Teacher Training School ADPP Malange
Teacher Training School ADPP Malange is situated near the village of Lombe in the municipality of Cacuso, Malange Province. The school started in 2007 and has graduated 729 primary teachers, 160 of whom are female. The graduated primary teachersare now working in the provinces of Malange itself as well as in Uige, Moxico, Kwanza Sul and Kwanza Norte
Activities and Results of the Project
There are currently 221 students at the school, divided among three teams:
- Team 2016: 75 students, 15 female and 60 male
- Team 2017: 56 students, 13 female and 43 male
- Team 2018: 90 students, 14 female and 76 male
The Effects of the Project
Teacher Training School ADPP Malange is providing quality training for young people, who are contributing to significant improvements in the educational system. 2nd and 3rd Year students are making a major difference to the education received by primary pupils, first by providing additional support for class teachers and secondly by introducing modern and child friendly methods to the classroom. The energy and commitment of the trainees, backed by sound pedagogical practices, is helping raise the level of school attendance. Close collaboration with local, municipal and provincial authorities is key. Rural communities continue to benefit from the micro projects implemented by the trainees in their final year.
Team 2016 is in long term teaching practice at rural schools, working in the classroom and implementing micro projects and community activities after lessons. Approximately 2,100 pupils are benefiting from the presence of the students in such municipalities as Cacuso, Calandula, and Kiwabi Nzogi. The students are making an effort to ensure as many children as possible attend school, and they visit the parents of absentees to encourage them to meet up every day, as in the case of Zenguele Mission School.
The micro projects are already having an impact through literacy lessons, for example. In Caculama, 50 parents and guardians are being helped, and in another group there are seven women who have learned to read. A further project in Caculama is a vegetable garden that is providing sustenance while producing surplus to sell at the local market. With the money earned, those involved can buy other products.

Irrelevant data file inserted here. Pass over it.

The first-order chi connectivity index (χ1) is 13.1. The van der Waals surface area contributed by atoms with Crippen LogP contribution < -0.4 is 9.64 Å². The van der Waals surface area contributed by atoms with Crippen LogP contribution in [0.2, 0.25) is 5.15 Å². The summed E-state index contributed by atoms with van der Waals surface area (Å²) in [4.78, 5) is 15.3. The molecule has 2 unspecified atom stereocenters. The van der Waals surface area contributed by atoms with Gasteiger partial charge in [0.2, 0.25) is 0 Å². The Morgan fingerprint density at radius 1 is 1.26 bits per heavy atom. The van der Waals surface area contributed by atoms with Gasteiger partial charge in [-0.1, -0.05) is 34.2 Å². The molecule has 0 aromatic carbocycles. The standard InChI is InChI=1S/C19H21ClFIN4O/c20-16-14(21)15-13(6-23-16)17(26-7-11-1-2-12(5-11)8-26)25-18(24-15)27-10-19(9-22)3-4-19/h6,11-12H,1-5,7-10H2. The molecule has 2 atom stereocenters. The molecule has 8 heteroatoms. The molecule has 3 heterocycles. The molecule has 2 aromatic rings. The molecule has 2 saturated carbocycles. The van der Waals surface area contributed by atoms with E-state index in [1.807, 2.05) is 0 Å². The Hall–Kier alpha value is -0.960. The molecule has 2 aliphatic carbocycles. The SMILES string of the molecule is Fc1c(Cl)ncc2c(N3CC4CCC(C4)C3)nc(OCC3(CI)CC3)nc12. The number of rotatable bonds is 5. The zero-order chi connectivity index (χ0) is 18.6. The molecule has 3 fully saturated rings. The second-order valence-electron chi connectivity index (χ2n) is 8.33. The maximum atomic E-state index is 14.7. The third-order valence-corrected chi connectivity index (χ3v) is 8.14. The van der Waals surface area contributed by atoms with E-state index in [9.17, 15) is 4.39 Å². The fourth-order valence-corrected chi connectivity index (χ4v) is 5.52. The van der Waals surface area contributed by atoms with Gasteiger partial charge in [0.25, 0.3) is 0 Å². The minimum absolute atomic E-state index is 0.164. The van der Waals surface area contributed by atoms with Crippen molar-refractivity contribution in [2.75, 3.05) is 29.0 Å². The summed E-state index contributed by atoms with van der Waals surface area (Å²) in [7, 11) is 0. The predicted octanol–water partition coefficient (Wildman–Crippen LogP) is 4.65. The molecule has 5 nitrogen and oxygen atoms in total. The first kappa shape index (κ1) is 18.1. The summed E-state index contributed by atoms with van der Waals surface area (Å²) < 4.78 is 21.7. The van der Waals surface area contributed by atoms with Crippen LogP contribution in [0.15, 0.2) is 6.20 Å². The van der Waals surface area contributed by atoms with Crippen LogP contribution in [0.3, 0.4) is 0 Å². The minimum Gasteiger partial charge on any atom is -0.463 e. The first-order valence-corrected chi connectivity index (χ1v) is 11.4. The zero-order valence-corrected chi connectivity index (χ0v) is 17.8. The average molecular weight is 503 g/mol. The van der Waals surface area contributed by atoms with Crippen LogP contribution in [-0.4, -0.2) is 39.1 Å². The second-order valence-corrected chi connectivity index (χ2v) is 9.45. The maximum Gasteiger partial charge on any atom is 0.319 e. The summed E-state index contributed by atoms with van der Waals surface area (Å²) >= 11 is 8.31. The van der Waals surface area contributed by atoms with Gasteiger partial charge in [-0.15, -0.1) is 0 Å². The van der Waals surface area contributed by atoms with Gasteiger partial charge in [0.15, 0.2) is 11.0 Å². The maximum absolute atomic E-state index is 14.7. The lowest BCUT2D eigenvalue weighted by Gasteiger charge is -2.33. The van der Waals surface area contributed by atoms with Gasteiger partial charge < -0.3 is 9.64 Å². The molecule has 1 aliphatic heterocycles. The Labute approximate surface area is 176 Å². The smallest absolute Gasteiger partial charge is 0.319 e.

A Midway Meeting was held in the second week of May, during which the students presented progress and results. Supervision visits to the students in the first semester proved very useful for helping resolve doubts and problems.
Research topics include which products are most commonly cultivated, what are the predominant diseases and how they are being tackled, and what is the economic basis in the region. Among the community activities being carried out is tree planting, where each student has a goal of 50 trees, and they are involving the pupils and their parents in this action.
Team 2014 is completing the final year of teacher training, and the students are currently working in rural primary schools. There are 84 students, 67 male and 17 female. Apart from teaching full-time, the trainees have to complete study tasks, work with the community, implement micro projects and carry out pedagogical research. As part of the micro projects, trainee teachers were engaged in different activities with the communal leadership in fight against malaria, awareness raising on HIV/AIDS as well as the prevention of yellow fever and developing small business. Students are also creating gardens for school with the participation of students in the form of learning programs in communities also are giving literacy classes .